Site icon Linda Ulleseit

Novel Madness

Even though this is my first year teaching with Reader’s Workshop, my sixth grade students have gotten very excited about reading. I, too, read voraciously. They share books with me and with each other, and I share books with them. So to coincide with March Madness, although I’m starting rather later, I decided to have a novel tournament in my class.

Today, in teams, the students brainstormed the top sixteen novels. These could be old or current favorites. We compiled the team lists into one list. Over the next couple of weeks, we will be holding debates and voting on pairs of books until we have crowned the top novel of the year.

Here are their top sixteen, in no order:

Unwanteds by Lisa McMann

Wednesday Wars by Gary Schmidt

Catching Fire by Suzanne Collins

Al Capone Does My Shirts by Gennifer Choldenko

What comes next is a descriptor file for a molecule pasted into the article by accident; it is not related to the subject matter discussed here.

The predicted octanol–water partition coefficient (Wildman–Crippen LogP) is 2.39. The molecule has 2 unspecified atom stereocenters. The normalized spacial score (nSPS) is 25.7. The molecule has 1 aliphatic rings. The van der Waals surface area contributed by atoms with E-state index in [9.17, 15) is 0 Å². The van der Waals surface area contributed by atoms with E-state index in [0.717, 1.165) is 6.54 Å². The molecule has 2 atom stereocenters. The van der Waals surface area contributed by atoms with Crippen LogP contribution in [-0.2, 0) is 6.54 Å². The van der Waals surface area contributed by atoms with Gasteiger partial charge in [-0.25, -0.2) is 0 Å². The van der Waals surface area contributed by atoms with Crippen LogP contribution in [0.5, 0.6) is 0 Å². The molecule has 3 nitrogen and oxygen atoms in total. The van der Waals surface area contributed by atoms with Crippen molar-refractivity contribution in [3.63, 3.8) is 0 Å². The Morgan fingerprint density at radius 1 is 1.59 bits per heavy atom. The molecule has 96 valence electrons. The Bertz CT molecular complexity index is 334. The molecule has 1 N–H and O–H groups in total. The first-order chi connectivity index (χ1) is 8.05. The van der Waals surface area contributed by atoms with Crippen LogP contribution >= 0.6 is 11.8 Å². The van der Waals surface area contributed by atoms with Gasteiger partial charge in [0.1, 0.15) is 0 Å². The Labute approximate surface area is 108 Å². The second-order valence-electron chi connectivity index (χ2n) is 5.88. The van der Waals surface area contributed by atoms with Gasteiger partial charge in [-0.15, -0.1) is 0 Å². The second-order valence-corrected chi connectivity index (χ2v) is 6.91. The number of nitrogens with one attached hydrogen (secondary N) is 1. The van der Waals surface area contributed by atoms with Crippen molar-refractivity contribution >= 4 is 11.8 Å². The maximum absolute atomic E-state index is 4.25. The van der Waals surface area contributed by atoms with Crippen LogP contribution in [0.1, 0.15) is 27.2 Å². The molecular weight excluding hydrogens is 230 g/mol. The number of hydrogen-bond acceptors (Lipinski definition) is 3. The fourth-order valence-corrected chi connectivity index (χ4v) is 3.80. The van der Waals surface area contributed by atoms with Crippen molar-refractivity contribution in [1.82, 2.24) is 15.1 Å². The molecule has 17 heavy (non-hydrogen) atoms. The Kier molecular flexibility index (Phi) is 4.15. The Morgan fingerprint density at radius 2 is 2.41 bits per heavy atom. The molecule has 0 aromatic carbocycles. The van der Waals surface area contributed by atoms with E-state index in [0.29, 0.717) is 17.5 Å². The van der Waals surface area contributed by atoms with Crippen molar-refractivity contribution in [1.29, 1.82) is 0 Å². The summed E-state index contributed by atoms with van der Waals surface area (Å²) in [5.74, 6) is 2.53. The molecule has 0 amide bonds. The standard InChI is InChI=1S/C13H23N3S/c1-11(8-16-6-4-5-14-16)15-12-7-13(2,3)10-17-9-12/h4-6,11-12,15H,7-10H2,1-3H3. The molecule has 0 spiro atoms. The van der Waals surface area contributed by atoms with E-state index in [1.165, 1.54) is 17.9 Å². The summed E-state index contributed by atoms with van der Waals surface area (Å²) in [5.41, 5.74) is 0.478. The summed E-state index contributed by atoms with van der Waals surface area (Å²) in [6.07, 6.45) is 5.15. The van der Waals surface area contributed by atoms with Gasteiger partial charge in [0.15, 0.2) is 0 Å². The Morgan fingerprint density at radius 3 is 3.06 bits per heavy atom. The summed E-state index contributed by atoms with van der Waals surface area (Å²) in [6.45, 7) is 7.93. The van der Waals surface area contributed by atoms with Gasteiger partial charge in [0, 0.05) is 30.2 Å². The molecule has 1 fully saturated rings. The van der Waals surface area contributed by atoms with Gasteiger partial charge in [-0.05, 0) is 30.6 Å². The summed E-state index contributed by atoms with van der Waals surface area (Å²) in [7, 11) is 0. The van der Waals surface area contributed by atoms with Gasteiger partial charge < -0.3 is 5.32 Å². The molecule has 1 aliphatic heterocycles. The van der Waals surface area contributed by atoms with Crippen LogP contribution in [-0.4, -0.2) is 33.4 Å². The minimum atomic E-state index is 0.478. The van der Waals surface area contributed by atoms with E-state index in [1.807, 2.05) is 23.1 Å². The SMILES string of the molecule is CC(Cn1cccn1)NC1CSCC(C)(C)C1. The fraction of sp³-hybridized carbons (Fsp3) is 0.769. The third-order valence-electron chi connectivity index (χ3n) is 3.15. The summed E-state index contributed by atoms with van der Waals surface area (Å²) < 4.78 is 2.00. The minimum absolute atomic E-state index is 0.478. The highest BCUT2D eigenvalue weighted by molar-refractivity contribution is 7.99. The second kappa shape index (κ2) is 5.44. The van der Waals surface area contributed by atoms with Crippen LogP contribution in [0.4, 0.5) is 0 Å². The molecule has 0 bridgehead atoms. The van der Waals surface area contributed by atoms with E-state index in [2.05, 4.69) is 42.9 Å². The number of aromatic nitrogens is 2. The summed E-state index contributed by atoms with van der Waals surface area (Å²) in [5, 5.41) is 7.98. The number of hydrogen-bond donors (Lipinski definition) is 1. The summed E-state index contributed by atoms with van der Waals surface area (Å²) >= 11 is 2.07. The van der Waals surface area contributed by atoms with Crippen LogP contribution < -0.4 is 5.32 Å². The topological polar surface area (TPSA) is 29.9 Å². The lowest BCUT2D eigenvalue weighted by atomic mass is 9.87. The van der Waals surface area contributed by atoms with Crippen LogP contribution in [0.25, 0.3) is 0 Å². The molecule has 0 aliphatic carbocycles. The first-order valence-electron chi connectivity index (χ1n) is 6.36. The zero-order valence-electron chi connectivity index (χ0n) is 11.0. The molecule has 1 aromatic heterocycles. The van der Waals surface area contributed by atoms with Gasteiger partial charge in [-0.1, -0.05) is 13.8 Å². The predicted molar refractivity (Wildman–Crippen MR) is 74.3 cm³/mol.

Hex Hall by Rachel Hopkins

Matilda by Roald Dahl

Holes by Louis Sachar

Cinder by Marissa Meyers

Hunger Games by Suzanne Collins

Lightning Thief by Rick Riordan

Dragon Rider by Cornelia Funke

Eragon by Christopher Paolini

Number the Stars by Lois Lowry

Harry Potter and the Deathly Hallows by J. K. Rowling

Maze of Bones by Rick Riordan

Merchant of Death by D.J. MacHale

I am impressed by the diversity of titles. The students made an effort to represent their favorite series without overwhelming the list with multiple titles. So although they have both Hunger Games and its sequel, they only have one 39 Clues book (Maze of Bones), one Pendragon book (Merchant of Death), and one Harry Potter book. Two books that we read together in class are included, Al Capone Does My Shirts and Number the Stars, as well as books I discovered and recommended, like Cinder, and books that are new to me like Unwanteds and Wednesday Wars.

I know they had a limited time to come up with titles, but there are some missing that I know they love, like the Narnia series and The Mysterious Benedict Society by Trenton Stewart. Overall, though, I think they did a good job.

Two students have been assigned to each book and are preparing their best persuasive arguments. They will know which book is competing against theirs and will also prepare some rebuttals to what they think the others will say against their books.


Exit mobile version